M31 (NGC 224) – The Andromeda Galaxy

RA: 00h 42m 44.3s, Dec: +41°16′ 9″m31_20060921.jpg
The Andromeda Galaxy is a naked eye object from a dark site, appearing as a small smudge in the sky. Long exposures reveal it’s true extent (over three degrees in size!) as well as two smaller elliptical companion galaxies (M32 – top, and M110 – bottom edge partially off frame). It is a member of the Local Group of galaxies, and is actually moving towards us at a rate of about 300km/s. Taken from Abingdon, UK on the evening of September 21st, 2006.

This picture was chosen as Anacortes Telescope & Wild Bird picture of the day on 6th Nov 2006.

Additionally, it was chosen as Sky at Night Magazine Hotshots Picture of the Month, Feb 2007 and subsequently it was chosen as Sky at Night Magazine Hotshot of the Year, 2007. (Sky at Night Magazine). As part of the Sky at Night Hotshots competition, I won a 5x Astro Engineering barlow lens for the photo of the month, and a DMK41AF02.AS camera from The Imaging Source.

I’m very happy with this one – if anything, it needs a bit more data – especially in the colour channels – I’m tempted to have another go at this, maybe as a mosaic at a later date 🙂

CC BY-NC-SA 4.0 M31 (NGC 224) – The Andromeda Galaxy by Graeme Coates is licensed under a Creative Commons Attribution-NonCommercial-ShareAlike 4.0 International License.

5 thoughts on “M31 (NGC 224) – The Andromeda Galaxy”

  1. @Jonathan – Thanks for the link over to the new blog – I’m in the process of migrating my old stuff over into the blog (so a flurry of activity to come), as well as hopefully doing some “new” stuff too – busy!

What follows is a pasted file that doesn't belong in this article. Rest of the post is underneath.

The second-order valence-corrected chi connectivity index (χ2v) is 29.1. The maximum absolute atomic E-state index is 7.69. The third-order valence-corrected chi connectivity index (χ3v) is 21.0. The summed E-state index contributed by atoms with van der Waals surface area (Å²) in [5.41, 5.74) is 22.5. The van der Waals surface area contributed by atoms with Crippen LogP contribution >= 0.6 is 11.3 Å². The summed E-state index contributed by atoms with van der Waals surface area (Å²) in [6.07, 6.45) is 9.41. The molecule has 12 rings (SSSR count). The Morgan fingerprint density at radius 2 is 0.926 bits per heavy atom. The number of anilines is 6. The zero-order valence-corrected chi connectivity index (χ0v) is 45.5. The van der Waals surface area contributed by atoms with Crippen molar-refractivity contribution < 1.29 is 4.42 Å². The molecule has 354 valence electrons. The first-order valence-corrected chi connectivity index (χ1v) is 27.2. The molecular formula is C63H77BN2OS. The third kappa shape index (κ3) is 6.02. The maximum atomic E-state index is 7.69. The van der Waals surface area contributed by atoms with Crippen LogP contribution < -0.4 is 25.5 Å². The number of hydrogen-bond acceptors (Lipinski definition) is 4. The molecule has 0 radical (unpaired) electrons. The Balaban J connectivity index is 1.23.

2. I understand you took this photo with an ImagingSource camera. I just bought one. This is my first attempt to use a camera of any kind. I am also involved in setting up an Astrophotography SIG with the Prescott, AZ, (USA) astronomy club. It would be a real treat if you would send me a detailed outline of how you took this photo and how you processed it, including the kind of software and other equipment you used.

  3. @ John – The image was taken with an SBIG ST2000XM – but I won an ImagingSource camera as a prize from the Sky at Night Magazine “Hotshots” photo competition with this image.

    However, there’s almost certainly no reason why you couldn’t take a good image like this using an ImagingSource camera – you’d need to use long exposures on the camera, and take many subs, and make sure you calibrate them using dark frames. The AS camera should be capable of doing this.

    For the image above, I used a 60mm Takahashi at f8.3, with 30x2min frames for the luminance. The colour was 6x3min for each colour, binned 2×2. Processed using CCDSoft, Ray Gralak’s Sigma and Photoshop. The AS cameras may need slightly more exposure (and any extra exposure won’t hurt if your mount can track or guide well enough!) due to the smaller pixel size, and higher thermal and (probably) read noise.

    The tricky part in processing is controlling the birghtness of the core – do this by using the “curves” function carefully to pull the galaxy out from the background, and also later on using a mask to prevent the core of the galaxy burning out too much whilst pulling the outer arms up in brightness. A bit of local contrast enhancement afterwards helps to pull out the dust lanes towards the core (using Noel Carboni’s Photoshop plugins).

    Hope that helps!

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